Thursday, May 22, 2014 [Tweets] [Favorites]

What Backblaze Doesn’t Back Up

Arq recently reported hundreds of GB of missing files, across multiple backup targets. This is so at odds with Amazon Glacier’s reputed 11-nines durability that I’m guessing it’s due to an application bug. It would not surprise me if the files are still there; Arq just isn’t seeing them. In any event, my strategy is to have multiple cloud backups—Arq and CrashPlan (which has been working very well recently)—so this got me thinking about possibly adding a third.

The obvious choice is Backblaze. It has a native Mac app, is developed by ex-Apple engineers, and sponsors many fine podcasts.

I’d previously been hesitant about Backblaze because of the way it handles external drives. I’ve read about problems with large bzfileids.dat files sucking RAM and preventing backups entirely once they get too large. It’s also worrisome that it only retains deleted files for 30 days—meaning that a file is truly lost if I don’t notice that it’s missing right away. And if, for some reason, my Mac doesn’t back up for 6 months, Backblaze will expunge all my data, even if my subscription is still paid-up. The situations in which my Mac is not able to back up for a while are exactly the ones in which I (or my survivors) would want to be able to depend on a cloud backup!

My other concern is that Backblaze doesn’t actually back up everything. It fails all but one of the Backup Bouncer tests, discarding file permissions, symlinks, Finder flags and locks, creation dates (despite claims), modification date (timezone-shifted), extended attributes (which include Finder tags and the “where from” URL), and Finder comments. Arq, CrashPlan (as of version 3), SuperDuper, and Time Machine all support all of these. Dropbox supports all of them except creation dates, locks, and symlinks.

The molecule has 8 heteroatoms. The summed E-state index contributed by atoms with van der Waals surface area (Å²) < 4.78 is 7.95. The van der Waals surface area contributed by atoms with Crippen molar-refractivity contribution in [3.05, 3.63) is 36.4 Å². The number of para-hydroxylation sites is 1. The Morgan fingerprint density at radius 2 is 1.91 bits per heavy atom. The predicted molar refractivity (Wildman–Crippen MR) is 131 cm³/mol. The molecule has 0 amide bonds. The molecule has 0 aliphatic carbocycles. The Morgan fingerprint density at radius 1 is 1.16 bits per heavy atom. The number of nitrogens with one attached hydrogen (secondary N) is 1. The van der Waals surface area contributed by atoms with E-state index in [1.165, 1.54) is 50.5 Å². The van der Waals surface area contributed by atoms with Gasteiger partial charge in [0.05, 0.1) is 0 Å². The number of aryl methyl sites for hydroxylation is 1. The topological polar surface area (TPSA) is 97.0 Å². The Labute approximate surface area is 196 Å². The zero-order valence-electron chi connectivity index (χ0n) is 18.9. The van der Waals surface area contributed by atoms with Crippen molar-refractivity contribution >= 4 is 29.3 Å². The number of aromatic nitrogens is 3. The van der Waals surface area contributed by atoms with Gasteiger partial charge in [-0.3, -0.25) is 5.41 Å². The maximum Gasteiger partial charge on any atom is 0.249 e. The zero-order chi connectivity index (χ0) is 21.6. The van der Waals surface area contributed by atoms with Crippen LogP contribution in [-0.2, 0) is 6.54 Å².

As a programmer, I especially care about metadata. But I think most users would as well, if they knew to think about it. For example, losing dates can make it harder to find your files (i.e. they disappear from smart folders or sort incorrectly), even leading to errors (i.e. not finding the correct set of invoices for a time period). You would never use a backup app that didn’t remember which folders your files were in, so I don’t know why people consider it acceptable to lose their Finder tags. (If you use EagleFiler, it can restore the tags for you.)

Some people don’t care much about metadata. Macworld’s survey of online backup services didn’t mention it. Neither did Walt Mossberg. (He also told readers that Backblaze automatically includes “every user-created file”; in fact, it skips files over 4 GB by default.) [Update (2014-05-25): The Sweet Setup doesn’t mention metadata, either (via Nick Heer).]